Felix N. Mendoza III Shares Drone Operating Tips

Multiple Emmy® Award-winning DP, camera operator, FAA certified drone operator and sound recordist.  With over 18 years of experience, Felix has worked on shows such as The Ellen DeGeneres Show and Late Show with David Letterman. Accomplished, detail-oriented professional with high-level experience as a political photojournalist. Covering many world-renown dignitaries. Working under intense deadlines using a multitude of technical platforms. Extensive news, sports, corporate commercials and production background using HD, UHD, 4K and 6K cameras, video editing software, audio boom mixer and digital video switchers.


​How did you get into being a drone pilot, and what would you say are the most important skills every drone operator needs to succeed?

Felix N. Mendoza III: I’ve been a DP/Camera Op since 2002, but a full-time freelancer since 2019. I became a pilot in order to keep up with the demands of my business. Clients seemed disappointed when they found out I wasn’t a drone op. So, I invested in getting my FAA certificate and a Phantom 4 Pro.

It quickly became a hobby I enjoyed, not just a tool for my business. During the lockdown, business was slow for me, so I used my time wisely to study for the Part 107 test and create a drone reel.

Since I published my drone reel on my website, I noticed that more work was coming in. Clients love drones… why not?

My favorite skill is the motion time-lapse for a drone. You set to points (about 700 feet apart) and fly about 0.5 mph and set the timer to take a photo every 5 seconds. This makes for a 20-minute moving time-lapse into 10 seconds of video. I use programs like Lightroom Classic, After Effects, and Premiere Pro to put it all together.

When it comes to getting certain kinds of shots, what are your preferred camera settings, frame rate, and resolution that you like to fly and operate your drones?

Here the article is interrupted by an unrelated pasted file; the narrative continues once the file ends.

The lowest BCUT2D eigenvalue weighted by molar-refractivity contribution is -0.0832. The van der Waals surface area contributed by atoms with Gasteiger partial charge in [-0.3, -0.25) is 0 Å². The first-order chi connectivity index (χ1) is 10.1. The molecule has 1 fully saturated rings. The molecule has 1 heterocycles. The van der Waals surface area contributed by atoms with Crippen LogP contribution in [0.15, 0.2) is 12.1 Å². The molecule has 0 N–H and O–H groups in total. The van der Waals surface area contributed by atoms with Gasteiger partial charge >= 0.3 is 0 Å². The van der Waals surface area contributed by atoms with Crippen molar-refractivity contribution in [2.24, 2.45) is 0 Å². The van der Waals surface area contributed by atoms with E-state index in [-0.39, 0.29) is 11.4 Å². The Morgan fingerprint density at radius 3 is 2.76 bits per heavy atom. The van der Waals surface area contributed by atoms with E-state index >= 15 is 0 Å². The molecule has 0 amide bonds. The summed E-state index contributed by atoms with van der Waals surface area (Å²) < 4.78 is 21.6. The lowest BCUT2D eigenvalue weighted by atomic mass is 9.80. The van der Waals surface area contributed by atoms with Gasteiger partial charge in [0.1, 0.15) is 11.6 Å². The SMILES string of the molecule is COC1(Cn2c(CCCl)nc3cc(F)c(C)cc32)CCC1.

Felix N. Mendoza III: The frame rate, camera profile and resolution is up to my client. I always ask my client what settings they want. If they don’t know, I ask the client to ask their editor for that info.

I prefer the highest resolution, raw or log, 24fps base with 60fps to slow down motion, such as someone walking. Double the shutter speed over the frame rate, or set to 180-degree shutter angle (my drone does not have shutter angle).

F-stop of about 4.0+ is ideal to get a good wide focus, use ND filters to get a good exposure.

For landscape shots, I prefer just 24fps.

If you can share a few quick but important Drone Operating Tips with new filmmakers what would they be?

Felix N. Mendoza III: Have a spotter when you can. Get used to landing the drone yourself. Understand the flying profiles. Understand how weather can affect your drone. Understand federal, state and local laws.

How are you navigating and keeping active and creative during these COVID pandemic months?

Felix N. Mendoza III: Since I have more downtime, I use my time wisely by learning new computer programs like Adobe CC.

Most sets have strict COVID protocols, but after 10 hours of hard work, I noticed crew members become more relaxed. Felix N. Mendoza III Shares Drone Operating Tips


Felix and Sullenberger.
Felix N. Mendoza III with Captain Chesley “Sully” Sullenberger.

Felix N. Mendoza III Shares Drone Operating Tips

Jody Michelle Solis

Interview conducted by Jody Michelle Solis. Associate Publisher for StudentFilmmakers Magazine (www.studentfilmmakers.com), HD Pro Guide Magazine (www.hdproguide.com), and Sports Video Tech (www.sportsvideotech.com) Magazine. “Lifelines, not deadlines. Motion Arts. Fusion Everything.” If you’re in Dallas, sign up for Jody’s Yoga Class.